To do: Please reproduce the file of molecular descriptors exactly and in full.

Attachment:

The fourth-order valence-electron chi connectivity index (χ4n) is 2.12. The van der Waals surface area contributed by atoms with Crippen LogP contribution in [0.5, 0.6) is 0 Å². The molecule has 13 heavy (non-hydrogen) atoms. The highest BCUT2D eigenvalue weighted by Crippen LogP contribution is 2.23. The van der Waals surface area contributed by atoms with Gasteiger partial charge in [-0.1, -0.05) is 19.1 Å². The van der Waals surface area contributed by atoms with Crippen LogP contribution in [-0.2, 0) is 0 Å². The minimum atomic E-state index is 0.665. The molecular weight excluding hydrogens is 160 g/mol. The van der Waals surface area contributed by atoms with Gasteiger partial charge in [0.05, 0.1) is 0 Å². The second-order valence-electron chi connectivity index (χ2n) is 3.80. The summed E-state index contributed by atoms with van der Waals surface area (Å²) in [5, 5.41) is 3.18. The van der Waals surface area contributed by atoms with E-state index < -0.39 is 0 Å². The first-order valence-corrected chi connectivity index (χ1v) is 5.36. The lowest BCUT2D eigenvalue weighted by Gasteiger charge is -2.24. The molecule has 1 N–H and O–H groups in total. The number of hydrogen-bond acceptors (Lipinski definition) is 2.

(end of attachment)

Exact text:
The fourth-order valence-electron chi connectivity index (χ4n) is 2.12. The van der Waals surface area contributed by atoms with Crippen LogP contribution in [0.5, 0.6) is 0 Å². The molecule has 13 heavy (non-hydrogen) atoms. The highest BCUT2D eigenvalue weighted by Crippen LogP contribution is 2.23. The van der Waals surface area contributed by atoms with Gasteiger partial charge in [-0.1, -0.05) is 19.1 Å². The van der Waals surface area contributed by atoms with Crippen LogP contribution in [-0.2, 0) is 0 Å². The minimum atomic E-state index is 0.665. The molecular weight excluding hydrogens is 160 g/mol. The van der Waals surface area contributed by atoms with Gasteiger partial charge in [0.05, 0.1) is 0 Å². The second-order valence-electron chi connectivity index (χ2n) is 3.80. The summed E-state index contributed by atoms with van der Waals surface area (Å²) in [5, 5.41) is 3.18. The van der Waals surface area contributed by atoms with E-state index < -0.39 is 0 Å². The first-order valence-corrected chi connectivity index (χ1v) is 5.36. The lowest BCUT2D eigenvalue weighted by Gasteiger charge is -2.24. The molecule has 1 N–H and O–H groups in total. The number of hydrogen-bond acceptors (Lipinski definition) is 2.